S377 also appears to run contrary to many other Republican sacred cows, including the property rights of those leasing the land for these projects and the fact that the Amazon Wind Farm and other such projects are private-sector endeavors epitomizing free enterprise.
Finally, here are GOP legislators trying to impose regulations and in this case, an outright ban of a private-sector industry in certain areas who are largely working with private landowners. Such regulation coming from conservatives is perplexing, to say the least.
Many of these Republicans have campaigned to diversify the economy of the rural communities they represent. Wind turbines provide much-needed income to the region’s small farmers who experienced the loss of tobacco crops to regulation and changing consumer preferences, cotton to India and other low-cost growers, and the inability to compete with the corporate-owned mega-farms in the nations Grain Belt.
As Republican state Sen. Bob Steinburg told the Voice, “I have grave concerns about the constitutionality of Senator Harry Brown’s Bill, SB 377, which will if passed ban wind energy development in over 40 counties in eastern North Carolina, many of which are Tier 1 counties in desperate need of economic development and revenue.
“This is a clear violation of the personal property rights we have provided to us in the U.S. Constitution. In addition, the passage of this bill would be in direct violation of our nations Supremacy Clause which invalidates a state law that conflicts with federal law. Federal law is that the FAA and USDOT regulate airspace, not states.”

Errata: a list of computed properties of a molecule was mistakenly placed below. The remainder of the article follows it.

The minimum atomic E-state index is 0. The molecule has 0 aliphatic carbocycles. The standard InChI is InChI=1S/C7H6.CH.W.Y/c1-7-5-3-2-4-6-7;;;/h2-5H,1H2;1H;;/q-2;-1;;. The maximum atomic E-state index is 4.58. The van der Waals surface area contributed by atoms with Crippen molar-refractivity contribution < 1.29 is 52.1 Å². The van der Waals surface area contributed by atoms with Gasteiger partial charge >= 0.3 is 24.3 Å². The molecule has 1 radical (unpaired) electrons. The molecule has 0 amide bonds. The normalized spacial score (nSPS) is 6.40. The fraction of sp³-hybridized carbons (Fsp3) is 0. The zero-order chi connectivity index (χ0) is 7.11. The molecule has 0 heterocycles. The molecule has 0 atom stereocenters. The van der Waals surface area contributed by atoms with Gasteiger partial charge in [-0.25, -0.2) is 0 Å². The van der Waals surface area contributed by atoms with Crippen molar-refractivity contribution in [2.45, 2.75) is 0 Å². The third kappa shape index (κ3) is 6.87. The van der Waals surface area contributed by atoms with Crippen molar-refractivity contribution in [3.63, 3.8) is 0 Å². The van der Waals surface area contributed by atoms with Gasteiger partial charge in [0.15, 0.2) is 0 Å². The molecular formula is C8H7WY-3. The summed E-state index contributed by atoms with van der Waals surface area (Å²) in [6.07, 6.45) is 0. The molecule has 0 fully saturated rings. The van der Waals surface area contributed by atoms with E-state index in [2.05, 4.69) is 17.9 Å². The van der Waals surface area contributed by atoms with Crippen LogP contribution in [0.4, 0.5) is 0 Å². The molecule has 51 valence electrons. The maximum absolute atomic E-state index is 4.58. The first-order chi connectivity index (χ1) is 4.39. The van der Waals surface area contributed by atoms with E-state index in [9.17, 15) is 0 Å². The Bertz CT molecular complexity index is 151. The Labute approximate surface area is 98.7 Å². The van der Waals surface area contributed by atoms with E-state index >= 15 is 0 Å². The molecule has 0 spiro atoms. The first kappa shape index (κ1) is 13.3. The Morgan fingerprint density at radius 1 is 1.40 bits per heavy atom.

“Sen. Brown’s desire to protect the military bases from being impacted negatively by the next round of Base Realignments that are not currently even scheduled might be understandable. But he should recognize that the United States Department of Defense Clearing House has a process to ensure that any project or development will receive the utmost scrutiny before it is considered for approval, ” Steinburg noted.
Few would question Sen. Steinburg’s conservative credentials nor his commitment to the nation’s military and its service members. So one is left to wonder why Sen. Brown and other Republicans are opposing the wishes of members of their own party and the constituents who put them in office.
If Sen. Brown and company are concerned about wind turbines threatening the region, it would seem the best way to allay those concerns would be to ask our federally elected senators and representatives to make sure the Siting Clearinghouse process works as Congress intended — taking into consideration the concerns of local base commanders as well as ensuring such projects would not count against these facilities in future BRAC assessments.
We’re pretty sure the military will not allow a few wind turbines to threaten bases and training areas around MCAS Cherry Point, Seymour Johnson AFB and the USN/USAF Dare bombing ranges. We see no reason to arbitrarily ban such projects when the rural North Carolina economy continues to lag behind the rest of the state in economic growth and tax revenue sources such as wind turbine farms.